What’s the best way to sell your product in your targeted country? Here are some of the options.
- A sales agent finds buyers in return for a commission on sales. Find out how many other products the agent handles - too many and your product could be lost. Agents also tend to push products that offer the most commission.
- A distributor buys your products and on-sells them with a mark-up. This way you’re likely to have less control over pricing. Check the track records of both agents and distributors and consider a trial period first.
- A joint venture with a local business. This can give you access to established customers and markets.
- Opening a branch office overseas. This is usually the most expensive option and is often reserved until other methods have established strong, sustainable sales and you need more control over issues such as after-sales service.
- Selling online. This is the lowest-cost option but it may not work for your product or service type. You’ll also need to research internet trading regulations to stay on the right side of the law in your target market.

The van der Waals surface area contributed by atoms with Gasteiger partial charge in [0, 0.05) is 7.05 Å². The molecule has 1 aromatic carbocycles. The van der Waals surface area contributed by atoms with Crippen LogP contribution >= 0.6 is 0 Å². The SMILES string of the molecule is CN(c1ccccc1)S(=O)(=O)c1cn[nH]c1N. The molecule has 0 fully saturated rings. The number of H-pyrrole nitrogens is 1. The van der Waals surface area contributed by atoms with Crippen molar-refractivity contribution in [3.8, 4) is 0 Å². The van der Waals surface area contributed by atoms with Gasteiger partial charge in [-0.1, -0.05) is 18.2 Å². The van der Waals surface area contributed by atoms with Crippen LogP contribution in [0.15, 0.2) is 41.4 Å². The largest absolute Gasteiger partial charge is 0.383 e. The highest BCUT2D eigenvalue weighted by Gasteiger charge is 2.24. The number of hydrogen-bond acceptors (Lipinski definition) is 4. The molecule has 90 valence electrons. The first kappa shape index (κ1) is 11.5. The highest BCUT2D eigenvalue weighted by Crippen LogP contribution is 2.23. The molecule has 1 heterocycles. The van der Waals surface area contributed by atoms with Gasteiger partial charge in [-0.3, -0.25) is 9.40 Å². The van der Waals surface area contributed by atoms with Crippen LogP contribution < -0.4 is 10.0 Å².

Service and backup
What will you need in the way of product or service warranties, spares, after-sales service or a help desk? What insurance cover do you need? Some markets like the United States are highly litigious, so you may need expert advice on product liability issues.
It can be difficult finding your way around a foreign market, particularly if there are language issues. Austrade may be able to help you find interpreters and other facilitators such as agents who can deal with customs and shipping clearances in foreign ports.
Identify the most suitable mode of transport for your goods and assess the cost. You might need to consider the climate of the countries the goods pass through or the best way to transport perishable or fragile goods. Freight forwarders offer a comprehensive goods transport service and may be able to save you costs by consolidating your goods with other consignments if you only need to ship a part-container load. A forwarder also assumes responsibility for documentation and bookings for air, rail, shipping and road transport. Ask your business colleagues or your trade or industry association to recommend suitable businesses.